Is Iodine Really That Crucial For Thyroid Regulation?


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Is Iodine Really That Crucial For Thyroid Regulation?

Can we survive without food? Absolutely not! However, food is worthless unless thyroid hormones metabolize it and save the day.  A little bit of food can give us enormous energy, all thanks to thyroid hormones.  Tyrosine (T4) and triiodothyronine (T3) are the most important hormones. And for their synthesis, iodine plays the key role. Even T4 and T3 got their names literally for containing four and three iodine residues, respectively. In addition, is the thyroid gland where more than two third of iodine’s store is located.

Synthesis Of Thyroid Hormones:

Thyroid hormones are produced by the thyroid gland for normal growth and development, metabolism, proper heart functioning and temperature regulation. As for the manufacturing of any material, a factory needs machinery to work, raw material to be processed and a control to ensure proper working. This makes a triangle of three important factors for the product to be formed. Same is the case with the thyroid.

The thyroid gland is the machinery used to synthesize hormones. Iodine serves to be the raw material for the production of thyroid hormones.  The pituitary gland controls the thyroid by releasing TSH (thyroid stimulating hormone). TSH acts like a master, as it stimulates the thyroid to produce hormones. When the pituitary senses production of  enough hormones, it decreases the secretion of TSH through negative feedback. Consequently, the thyroid signaling for hormone production also decreases. If any bar of the  triangle collapses, it disturbs its whole geometry. By now, you must have the idea that without iodine, synthesis of thyroid hormones is not possible.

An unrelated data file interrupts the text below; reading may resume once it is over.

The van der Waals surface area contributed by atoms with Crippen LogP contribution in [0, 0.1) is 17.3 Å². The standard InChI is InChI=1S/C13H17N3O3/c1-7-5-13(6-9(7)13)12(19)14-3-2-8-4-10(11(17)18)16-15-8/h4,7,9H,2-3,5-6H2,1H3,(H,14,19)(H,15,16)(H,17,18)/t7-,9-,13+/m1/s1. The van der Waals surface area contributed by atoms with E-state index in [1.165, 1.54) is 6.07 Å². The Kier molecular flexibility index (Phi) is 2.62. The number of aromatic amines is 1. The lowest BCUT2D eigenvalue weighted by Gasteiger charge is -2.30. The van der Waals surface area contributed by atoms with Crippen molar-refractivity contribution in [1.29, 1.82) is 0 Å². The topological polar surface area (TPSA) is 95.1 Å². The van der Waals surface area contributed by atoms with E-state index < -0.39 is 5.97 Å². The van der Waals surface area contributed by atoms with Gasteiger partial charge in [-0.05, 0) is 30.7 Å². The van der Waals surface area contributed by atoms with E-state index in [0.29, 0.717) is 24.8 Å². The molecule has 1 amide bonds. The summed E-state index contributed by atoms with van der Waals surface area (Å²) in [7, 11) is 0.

Iodine Deficiency Causes Hypothyroidism:

Iodine deficiency results in underproduction of thyroid hormones. This is termed as hypothyroidism which manifests as unexplained weight gain, extreme fatigue and lethargy, cold intolerance, constipation, dry skin and more.

Before the understanding of iodine importance for the synthesis of hormones and the steps taken for its adequate supply, hypothyroidism was a very prevalent disease. In the early eighteenth century, goiters (enlargement of thyroid) associated with hypothyroidism was an endemic condition. Its close association with people having an iodine deficient diet opened the gate to the discovery of the importance of iodine for thyroid hormones. Measures were then taken to ensure adequate supply of iodine to everyone. Even now, iodine deficiency is the leading cause of hypothyroidism. But fortunately, owing to the discovery of thyroid hormone production by the use of iodine as a basic ingredient.

Iodine Is Crucial For Your Baby Yet To Be Born:

For the normal development of the brain and growth of the fetus in the womb, iodine is a crucial microelement. As thyroid hormones are responsible to promote growth and development of the brain during fetal life, iodine deficiency negatively impacts the fetus by impairing the synthesis of these hormones.  Iodine deficiency is believed to be the most common preventable cause of neurological impairment, both before and after the birth.

Main Source Of Iodine: